In March 2020, when COVID-19 first arrived in Zimbabwe, we decided to switch our research focus to study the unfolding implications of the pandemic in our rural sites across the country. We did not expect to continue for over two years. It required us to reinvent a way of doing research so that we got to understand how the pandemic affected lives and livelihoods as well as emotions, social relations and politics.
The pandemic was not one event: there were different phases, with intermittent lockdowns and fluctuating incident. At some points, particularly at the beginning, people were scared, fearful of what was to come. At other points, people were angry, frustrated that they could not get on with their daily lives, prevented from doing so by strictly imposed movement restrictions, curfews and bans on trading. At still other points, people felt relatively relaxed, confident in their own treatments and abilities to survive, dismissing the impositions from outside as irrelevant and politically motivated.
Too often studies of the pandemic are based on snapshots, at best a series of them. These studies were often done at a distance through phone interviews and recall. Such approaches have their worth, but they do not get at the experiences of living in a pandemic, and how strategies changed over time. Responses were quite contingent, reflecting a diversity of factors impinging at particular moments. And it was not only what people did, what they earned, how they responded, but also how they felt about it that framed the response.
Over nearly 20 years, our work in Zimbabwe has focused on a number of sites across the country where land reform took place (see map). The research team largely lives and works in these places, stretching from Chikombedzi in the far south lowveld, to the sugar estates of Hippo Valley and Triangle, to Matobo in Matabeleland South where livestock are especially important to other mixed farming sites in Masvingo, both near the main town (Wondedzo) and further north in Gutu. Our final site in Mvurwi, a tobacco growing area not far from Harare, the capital, is a high potential area, where commercial farming dominates. Although no set of sites can be truly representative, our seven areas cover a wide range of contexts.
Our field team are all farmers and some earn other money from extension worker jobs with government, well-digging and other activities – including research. They know their areas well and the people there. Their contacts are excellent, both in the land reform sites and the small towns in the areas. They have their fingers on the pulse and are not external researchers separated from the pandemic. They had to experience it as everyone else did in their areas, experiencing the uncertainties, worrying about the lack of health facilities and dealing with illness and sometimes death over the past years.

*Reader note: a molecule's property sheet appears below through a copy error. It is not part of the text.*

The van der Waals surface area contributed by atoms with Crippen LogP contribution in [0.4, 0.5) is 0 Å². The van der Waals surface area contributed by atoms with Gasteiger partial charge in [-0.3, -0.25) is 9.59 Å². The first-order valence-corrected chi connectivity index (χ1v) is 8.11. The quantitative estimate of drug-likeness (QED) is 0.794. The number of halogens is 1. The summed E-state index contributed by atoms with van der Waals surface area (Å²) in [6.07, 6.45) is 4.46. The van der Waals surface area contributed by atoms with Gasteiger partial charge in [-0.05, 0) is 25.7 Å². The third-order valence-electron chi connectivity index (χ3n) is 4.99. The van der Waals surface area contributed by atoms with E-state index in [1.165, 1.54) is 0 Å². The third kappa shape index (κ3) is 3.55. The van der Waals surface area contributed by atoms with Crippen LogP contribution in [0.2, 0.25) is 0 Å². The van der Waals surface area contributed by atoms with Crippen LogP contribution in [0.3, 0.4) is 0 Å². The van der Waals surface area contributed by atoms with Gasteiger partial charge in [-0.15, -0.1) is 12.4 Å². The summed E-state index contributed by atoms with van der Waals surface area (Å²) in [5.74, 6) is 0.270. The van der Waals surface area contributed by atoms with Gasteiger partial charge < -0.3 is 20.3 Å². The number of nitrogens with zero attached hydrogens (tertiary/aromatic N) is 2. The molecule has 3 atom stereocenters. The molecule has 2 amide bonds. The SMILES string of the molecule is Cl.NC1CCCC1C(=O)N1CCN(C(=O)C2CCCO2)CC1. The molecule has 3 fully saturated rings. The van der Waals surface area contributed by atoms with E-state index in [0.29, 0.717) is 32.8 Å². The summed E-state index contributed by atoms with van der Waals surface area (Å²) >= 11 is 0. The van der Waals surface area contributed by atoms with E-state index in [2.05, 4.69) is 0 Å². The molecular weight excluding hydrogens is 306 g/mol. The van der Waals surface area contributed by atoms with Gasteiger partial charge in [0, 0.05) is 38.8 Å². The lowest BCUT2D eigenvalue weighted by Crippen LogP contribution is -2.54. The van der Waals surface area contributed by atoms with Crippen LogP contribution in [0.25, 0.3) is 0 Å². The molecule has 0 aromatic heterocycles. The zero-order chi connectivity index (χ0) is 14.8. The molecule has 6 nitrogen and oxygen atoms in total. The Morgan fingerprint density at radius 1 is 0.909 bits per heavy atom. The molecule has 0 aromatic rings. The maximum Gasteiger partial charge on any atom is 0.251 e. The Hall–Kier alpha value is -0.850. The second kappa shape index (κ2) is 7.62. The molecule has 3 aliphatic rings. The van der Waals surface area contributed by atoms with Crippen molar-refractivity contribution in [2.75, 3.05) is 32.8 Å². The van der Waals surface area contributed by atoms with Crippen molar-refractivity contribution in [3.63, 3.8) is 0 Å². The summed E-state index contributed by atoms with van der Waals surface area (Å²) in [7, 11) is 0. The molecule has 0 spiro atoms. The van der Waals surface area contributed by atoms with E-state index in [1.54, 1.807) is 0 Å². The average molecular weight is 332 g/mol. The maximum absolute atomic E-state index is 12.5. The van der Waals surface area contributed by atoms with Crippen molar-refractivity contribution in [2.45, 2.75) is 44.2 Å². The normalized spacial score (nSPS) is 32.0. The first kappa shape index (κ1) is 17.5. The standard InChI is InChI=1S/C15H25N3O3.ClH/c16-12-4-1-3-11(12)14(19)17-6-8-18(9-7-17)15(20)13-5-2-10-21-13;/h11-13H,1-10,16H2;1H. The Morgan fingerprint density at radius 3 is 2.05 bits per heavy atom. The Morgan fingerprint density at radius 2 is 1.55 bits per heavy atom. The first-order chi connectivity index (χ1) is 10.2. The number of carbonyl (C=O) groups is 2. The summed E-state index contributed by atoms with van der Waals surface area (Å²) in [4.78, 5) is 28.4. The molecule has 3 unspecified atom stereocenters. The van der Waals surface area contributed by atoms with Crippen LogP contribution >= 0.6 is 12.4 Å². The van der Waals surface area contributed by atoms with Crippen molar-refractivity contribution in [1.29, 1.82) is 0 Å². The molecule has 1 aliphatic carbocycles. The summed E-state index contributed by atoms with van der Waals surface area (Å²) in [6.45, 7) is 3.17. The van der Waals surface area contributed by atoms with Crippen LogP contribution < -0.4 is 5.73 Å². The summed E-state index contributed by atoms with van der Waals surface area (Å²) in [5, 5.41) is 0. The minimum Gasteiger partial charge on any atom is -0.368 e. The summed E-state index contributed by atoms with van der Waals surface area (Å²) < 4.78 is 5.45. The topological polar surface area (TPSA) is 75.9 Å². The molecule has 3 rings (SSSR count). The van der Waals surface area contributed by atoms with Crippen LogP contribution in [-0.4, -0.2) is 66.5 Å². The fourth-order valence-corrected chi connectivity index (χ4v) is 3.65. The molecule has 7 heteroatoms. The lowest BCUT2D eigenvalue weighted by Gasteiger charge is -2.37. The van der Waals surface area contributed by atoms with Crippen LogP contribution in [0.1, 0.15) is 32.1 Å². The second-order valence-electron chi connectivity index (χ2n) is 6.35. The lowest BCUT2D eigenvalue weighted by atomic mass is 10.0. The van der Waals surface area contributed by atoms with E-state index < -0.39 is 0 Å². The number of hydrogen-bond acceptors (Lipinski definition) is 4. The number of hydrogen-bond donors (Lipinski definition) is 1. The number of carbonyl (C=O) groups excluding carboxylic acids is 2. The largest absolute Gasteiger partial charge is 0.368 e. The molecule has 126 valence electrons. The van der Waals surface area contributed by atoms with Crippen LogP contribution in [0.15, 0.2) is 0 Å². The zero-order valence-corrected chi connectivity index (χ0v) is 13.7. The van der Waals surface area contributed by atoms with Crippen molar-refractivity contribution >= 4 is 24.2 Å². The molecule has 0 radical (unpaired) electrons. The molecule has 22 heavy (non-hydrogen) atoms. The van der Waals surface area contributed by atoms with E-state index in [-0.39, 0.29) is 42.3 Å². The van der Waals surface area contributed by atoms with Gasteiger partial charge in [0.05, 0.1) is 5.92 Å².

At the beginning of the pandemic, we decided to write occasional blogs on what we found. The process involved the team documenting experiences, identifying themes, interviewing people and writing down quotes and case studies. The information was then relayed to the research team lead, Felix Murimbarimba in WhatsApp conversations. Photos from the field sites were sent too. Felix then compiled the reports and relayed them to Ian Scoones who was in the UK, prevented from travel due to the pandemic. He the put together a blog. In the end, 20 were produced starting in March 2020.
We did not have any prior questions, beyond finding out what was happening in each of the sites. We left each team member to probe and explore what was happening in each place: the stories, the gossip, the scandals, the innovations, the tragedies. This allowed an open-ended approach to the research without assumptions or biases. We were interested of course in how rural life changed, so themes of agriculture, land and livelihoods were central, and reflected our own professional foci and our past research. But as we went along there were particular themes that emerged.
The way people had to diversify was central, with small-scale mining for example being important in many areas, with important gender and age dimensions. Issues of politics emerged at different points in different sites, and everyone had a view resulting in much debate about the role of lockdowns, the value of vaccines and the influence of corrupt officials and more. As the pandemic progressed, we noticed innovations of different sorts – in some cases to get around the regulations, in others to develop local treatments for the symptoms of the disease. A rich picture emerged, one that would have been impossible through any other research approach.
As a real-time reflection on a pandemic from the standpoint of local participants, it is a unique record. The blogs have now been compiled in a short 160-page book, illustrated with colour photos from the sites. You can buy the book on Amazon (£12.72 for a paper copy, £1.25 for a Kindle version) or download it in high- or low-resolution versions here and here).
We have also produced two more analytical papers from the material, reflecting on cross-cutting themes. These include a paper on ‘narratives’ around the pandemic and how across three periods these narratives constructed the social and political reaction to the pandemic in rural Zimbabwe. The other paper published in BMJ Global Health looks at local resilience-building, and how adaptable livelihoods and local innovation contributed to the ability to survive in the face of an uncertain, unknown disease across our research areas. These two papers will be featured in the following two blogs.
The research team are Iyleen Judy Bwerinofa, Jacob Mahenehene, Makiwa Manaka, Bulisiwe Mulotshwa, Felix Murimbarimba, Moses Mutoko, Vincent Sarayi and Ian Scoones.